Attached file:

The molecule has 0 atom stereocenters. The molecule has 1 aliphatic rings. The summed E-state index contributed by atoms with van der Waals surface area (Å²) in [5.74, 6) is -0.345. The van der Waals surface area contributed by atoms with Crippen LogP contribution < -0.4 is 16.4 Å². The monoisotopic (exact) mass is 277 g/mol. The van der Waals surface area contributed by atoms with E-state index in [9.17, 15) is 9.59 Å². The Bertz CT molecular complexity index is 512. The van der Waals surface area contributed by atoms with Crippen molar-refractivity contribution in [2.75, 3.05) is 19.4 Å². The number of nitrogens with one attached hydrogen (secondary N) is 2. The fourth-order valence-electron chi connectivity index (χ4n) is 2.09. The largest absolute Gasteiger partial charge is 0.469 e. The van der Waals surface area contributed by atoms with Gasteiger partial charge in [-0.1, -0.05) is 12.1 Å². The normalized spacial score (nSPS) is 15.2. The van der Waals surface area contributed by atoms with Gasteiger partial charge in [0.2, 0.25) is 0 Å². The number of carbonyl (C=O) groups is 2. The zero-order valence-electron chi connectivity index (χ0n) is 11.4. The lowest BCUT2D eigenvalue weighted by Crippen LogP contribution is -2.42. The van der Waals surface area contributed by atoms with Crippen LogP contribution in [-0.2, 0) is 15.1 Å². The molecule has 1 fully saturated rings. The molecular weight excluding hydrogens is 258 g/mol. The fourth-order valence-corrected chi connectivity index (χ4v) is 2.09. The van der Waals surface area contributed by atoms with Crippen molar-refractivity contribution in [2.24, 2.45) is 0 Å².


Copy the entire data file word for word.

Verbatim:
The molecule has 0 atom stereocenters. The molecule has 1 aliphatic rings. The summed E-state index contributed by atoms with van der Waals surface area (Å²) in [5.74, 6) is -0.345. The van der Waals surface area contributed by atoms with Crippen LogP contribution < -0.4 is 16.4 Å². The monoisotopic (exact) mass is 277 g/mol. The van der Waals surface area contributed by atoms with E-state index in [9.17, 15) is 9.59 Å². The Bertz CT molecular complexity index is 512. The van der Waals surface area contributed by atoms with Crippen molar-refractivity contribution in [2.75, 3.05) is 19.4 Å². The number of nitrogens with one attached hydrogen (secondary N) is 2. The fourth-order valence-electron chi connectivity index (χ4n) is 2.09. The largest absolute Gasteiger partial charge is 0.469 e. The van der Waals surface area contributed by atoms with Gasteiger partial charge in [-0.1, -0.05) is 12.1 Å². The normalized spacial score (nSPS) is 15.2. The van der Waals surface area contributed by atoms with Gasteiger partial charge in [0.2, 0.25) is 0 Å². The number of carbonyl (C=O) groups is 2. The zero-order valence-electron chi connectivity index (χ0n) is 11.4. The lowest BCUT2D eigenvalue weighted by Crippen LogP contribution is -2.42. The van der Waals surface area contributed by atoms with Crippen LogP contribution in [-0.2, 0) is 15.1 Å². The molecule has 1 fully saturated rings. The molecular weight excluding hydrogens is 258 g/mol. The fourth-order valence-corrected chi connectivity index (χ4v) is 2.09. The van der Waals surface area contributed by atoms with Crippen molar-refractivity contribution in [2.24, 2.45) is 0 Å².